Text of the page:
The proportions of materials in the laboratory prepared cement are as follows: 95.3% clinker, 2.8% gypsum, and 1.9% plaster. The grinds were prepared at ambient temperature. The tin sulfate and tin chloride were added in the various dosages shown in Table I below. The dosage for the active stannous tin portion is also given in Table I.
Soluble ppm chromium (measured as chromate) is given for the cold grind as prepared, as well a portion of the grind that was heat treated at 180° C. for 2 hrs. The purpose of heat treating the grind is to determine the relative resistance of the chromium (“Cr”) reducing agent to ambient oxidation, and, hence, its effectiveness after cement storage.
With stannous sulfate solution, greater than 111 parts per million (ppm), but less than 221 ppm, of stannous tin is required to bring chromium (“Cr”) below detectable limits in the unheated grind samples.
With stannous chloride solution, greater than 22 ppm but less than 93 ppm of stannous tin is required to bring the chromium below detectable limits in the unheated grind samples.
In the heated grinds with stannous sulfate solution, greater than 211 ppm, but less than 332 ppm, of stannous tin is required to bring the chromium below detectable limits
With stannous chloride solution, greater than 93 ppm but less than 186 ppm of stannous tin is required to bring the chromium below detectable limits in the heated grind samples.
Use of stannous chloride solution over stannous sulfate solution offers both lower dosage, and greater efficiency of the stannous tin for chromium reduction.
The amount of chromium, in terms of parts per million (PPM), is determined by UV measurement of the cement pore water. Soluble chromate can be identified by UV peaks at 277 nm and 375 nm. Calibration is made with a potassium dichromate solution. Cement pore water was obtained by creating a cement paste with a cement to water ratio of 1:1. After 15 minutes of mixing, the cement paste is allowed to sit until it is aged for a total of 30 minutes. The paste is centrifuged, and the supernatant is decanted and filtered to obtain the pore water (below detection limits is indicated as “<0.5 ppm”).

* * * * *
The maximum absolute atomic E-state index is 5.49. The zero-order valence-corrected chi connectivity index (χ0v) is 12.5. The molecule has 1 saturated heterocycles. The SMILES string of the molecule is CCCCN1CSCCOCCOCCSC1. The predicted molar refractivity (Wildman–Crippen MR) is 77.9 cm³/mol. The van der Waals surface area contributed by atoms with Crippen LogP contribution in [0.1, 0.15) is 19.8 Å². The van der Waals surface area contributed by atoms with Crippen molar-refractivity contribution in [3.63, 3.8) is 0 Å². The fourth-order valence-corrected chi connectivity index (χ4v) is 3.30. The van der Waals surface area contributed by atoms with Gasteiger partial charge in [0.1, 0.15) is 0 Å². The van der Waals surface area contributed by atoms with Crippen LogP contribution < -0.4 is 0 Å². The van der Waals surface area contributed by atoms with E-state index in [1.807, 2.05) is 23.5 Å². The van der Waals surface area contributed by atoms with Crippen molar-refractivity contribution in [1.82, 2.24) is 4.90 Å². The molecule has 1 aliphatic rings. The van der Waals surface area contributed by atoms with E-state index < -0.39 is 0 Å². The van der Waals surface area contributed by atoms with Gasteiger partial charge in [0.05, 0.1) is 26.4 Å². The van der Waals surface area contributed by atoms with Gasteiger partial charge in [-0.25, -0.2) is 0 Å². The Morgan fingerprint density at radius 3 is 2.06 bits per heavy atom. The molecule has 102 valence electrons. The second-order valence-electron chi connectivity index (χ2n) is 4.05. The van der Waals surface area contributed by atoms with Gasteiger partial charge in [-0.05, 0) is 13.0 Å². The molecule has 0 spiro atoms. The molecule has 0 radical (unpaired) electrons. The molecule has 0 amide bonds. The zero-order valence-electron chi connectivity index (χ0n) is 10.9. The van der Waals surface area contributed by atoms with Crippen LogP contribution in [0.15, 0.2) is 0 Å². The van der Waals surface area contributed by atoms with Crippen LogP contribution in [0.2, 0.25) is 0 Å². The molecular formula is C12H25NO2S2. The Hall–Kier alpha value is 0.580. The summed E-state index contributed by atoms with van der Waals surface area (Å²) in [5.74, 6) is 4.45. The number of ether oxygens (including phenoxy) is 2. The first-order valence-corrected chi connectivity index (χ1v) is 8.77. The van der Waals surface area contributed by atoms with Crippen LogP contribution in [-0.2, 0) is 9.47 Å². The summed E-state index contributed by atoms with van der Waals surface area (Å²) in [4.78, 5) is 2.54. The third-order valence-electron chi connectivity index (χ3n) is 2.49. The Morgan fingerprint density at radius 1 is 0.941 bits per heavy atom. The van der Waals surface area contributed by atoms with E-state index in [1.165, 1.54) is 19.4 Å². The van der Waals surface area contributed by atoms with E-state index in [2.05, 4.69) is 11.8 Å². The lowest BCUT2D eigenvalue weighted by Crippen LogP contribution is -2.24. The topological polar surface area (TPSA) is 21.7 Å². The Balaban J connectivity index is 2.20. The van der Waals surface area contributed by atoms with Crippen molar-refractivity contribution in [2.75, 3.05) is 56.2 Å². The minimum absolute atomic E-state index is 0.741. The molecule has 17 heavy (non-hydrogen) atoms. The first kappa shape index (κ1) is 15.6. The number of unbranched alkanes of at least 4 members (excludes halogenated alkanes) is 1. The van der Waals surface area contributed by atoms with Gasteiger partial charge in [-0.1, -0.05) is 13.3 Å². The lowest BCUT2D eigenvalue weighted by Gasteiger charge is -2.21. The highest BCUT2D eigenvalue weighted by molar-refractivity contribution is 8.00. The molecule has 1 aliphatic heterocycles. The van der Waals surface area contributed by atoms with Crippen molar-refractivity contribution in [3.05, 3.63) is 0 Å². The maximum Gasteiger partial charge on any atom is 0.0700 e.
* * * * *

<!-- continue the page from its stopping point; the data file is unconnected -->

For comparison, a similar test was done on a different cement interblended (post-grinding) with iron II sulfate. Dosages of 1000–3000 ppm of FeSO4*7H2O lose effectiveness after heating. A dosage of 5000 ppm is required for sustained effectiveness. Dosages of 3000–5000 ppm are typically used to maintain effectiveness after storage. Data is shown in Table II.
Efficiency of stannous tin for chromium reduction can be further enhanced by addition of a co-additive to the tin chloride solution. Examples of such co-additives are other reducing agents, such as L-ascorbic acid, which is ineffective in the reduction of chromium in cementitious systems by itself.
Table III shows a performance comparison of a first solution comprising tin chloride (62%) and water (38%), and a second solution comprising tin chloride (58%), ascorbate (6.1%), and water (35.9%).
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Both additives were interground into a Portland cement prepared in a laboratory ball mill. The proportions of materials in the cement prepared in the laboratory are as follows: 95.3% clinker, 2.8% gypsum, and 1.9% plaster. The grinds were prepared at ambient temperature.
Soluble ppm Cr (measured as chromate) is given for the cold grind as prepared, as well as a portion of the grind that was heat treated at 180° C. for 2 hours. The purpose of heat treating the grind is to determine the relative resistance of the chromium reducing agent to ambient oxidation, and, hence, its effectiveness after cement storage.
In the heated grinds with stannous chloride solution, stannous tin in an amount greater than 93 ppm but less than 186 ppm was required to bring chromium below detectable limits. With the stannous chloride/ascorbic acid solution, less than 87 ppm of stannous tin was required to bring chromium below detectable limit in the heated grinds. Even with the amount of ascorbic acid utilized, the tin chloride/ascorbic acid solution is both more dosage efficient, and more economical than the 62% tin chloride solution.
The amount of chromium, in parts per million (PPM), is determined by UV measurement of the cement pore water. Soluble chromate can be identified by UV peaks at 277 nm and 375 nm. Calibration is made with a potassium dichromate solution. Cement pore water was obtained by creating a cement paste with a cement to water ratio of 1:1. After 15 minutes of mixing, the cement paste is allowed to sit until it is aged for a total of 30 minutes. The paste is centrifuged, and the supernatant is decanted and filtered to obtain the pore water. The amount of chromium which was below detection limits is designated by “<0.5.” under the column designating units in parts per million (ppm).
The foregoing illustrations and examples are provided for illustrative purposes only and not intended to limit the scope of the invention.